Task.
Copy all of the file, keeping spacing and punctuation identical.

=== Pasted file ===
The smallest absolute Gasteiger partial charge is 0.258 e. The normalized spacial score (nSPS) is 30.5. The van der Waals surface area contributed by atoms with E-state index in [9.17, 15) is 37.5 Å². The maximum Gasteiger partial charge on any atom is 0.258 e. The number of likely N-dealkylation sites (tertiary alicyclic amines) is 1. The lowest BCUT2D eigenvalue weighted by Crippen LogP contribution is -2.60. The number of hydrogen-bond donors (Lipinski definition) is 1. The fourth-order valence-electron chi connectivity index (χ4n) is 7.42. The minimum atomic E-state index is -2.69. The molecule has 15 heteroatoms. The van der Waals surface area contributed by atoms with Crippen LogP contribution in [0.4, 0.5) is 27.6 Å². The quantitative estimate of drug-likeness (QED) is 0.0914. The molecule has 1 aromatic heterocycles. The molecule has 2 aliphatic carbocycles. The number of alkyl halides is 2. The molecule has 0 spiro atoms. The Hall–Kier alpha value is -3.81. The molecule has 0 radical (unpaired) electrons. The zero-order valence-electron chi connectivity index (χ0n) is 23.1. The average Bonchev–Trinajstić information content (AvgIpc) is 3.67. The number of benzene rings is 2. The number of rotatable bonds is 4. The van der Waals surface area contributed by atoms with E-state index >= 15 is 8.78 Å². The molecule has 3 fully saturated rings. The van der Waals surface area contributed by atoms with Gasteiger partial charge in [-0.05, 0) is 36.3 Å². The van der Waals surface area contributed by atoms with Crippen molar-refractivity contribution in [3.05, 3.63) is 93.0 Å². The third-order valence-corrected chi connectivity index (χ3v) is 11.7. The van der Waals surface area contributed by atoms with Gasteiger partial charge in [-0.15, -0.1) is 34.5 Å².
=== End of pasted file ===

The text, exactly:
The smallest absolute Gasteiger partial charge is 0.258 e. The normalized spacial score (nSPS) is 30.5. The van der Waals surface area contributed by atoms with E-state index in [9.17, 15) is 37.5 Å². The maximum Gasteiger partial charge on any atom is 0.258 e. The number of likely N-dealkylation sites (tertiary alicyclic amines) is 1. The lowest BCUT2D eigenvalue weighted by Crippen LogP contribution is -2.60. The number of hydrogen-bond donors (Lipinski definition) is 1. The fourth-order valence-electron chi connectivity index (χ4n) is 7.42. The minimum atomic E-state index is -2.69. The molecule has 15 heteroatoms. The van der Waals surface area contributed by atoms with Crippen LogP contribution in [0.4, 0.5) is 27.6 Å². The quantitative estimate of drug-likeness (QED) is 0.0914. The molecule has 1 aromatic heterocycles. The molecule has 2 aliphatic carbocycles. The number of alkyl halides is 2. The molecule has 0 spiro atoms. The Hall–Kier alpha value is -3.81. The molecule has 0 radical (unpaired) electrons. The zero-order valence-electron chi connectivity index (χ0n) is 23.1. The average Bonchev–Trinajstić information content (AvgIpc) is 3.67. The number of benzene rings is 2. The number of rotatable bonds is 4. The van der Waals surface area contributed by atoms with E-state index >= 15 is 8.78 Å². The molecule has 3 fully saturated rings. The van der Waals surface area contributed by atoms with Gasteiger partial charge in [-0.05, 0) is 36.3 Å². The van der Waals surface area contributed by atoms with Crippen molar-refractivity contribution in [3.05, 3.63) is 93.0 Å². The third-order valence-corrected chi connectivity index (χ3v) is 11.7. The van der Waals surface area contributed by atoms with Gasteiger partial charge in [-0.15, -0.1) is 34.5 Å².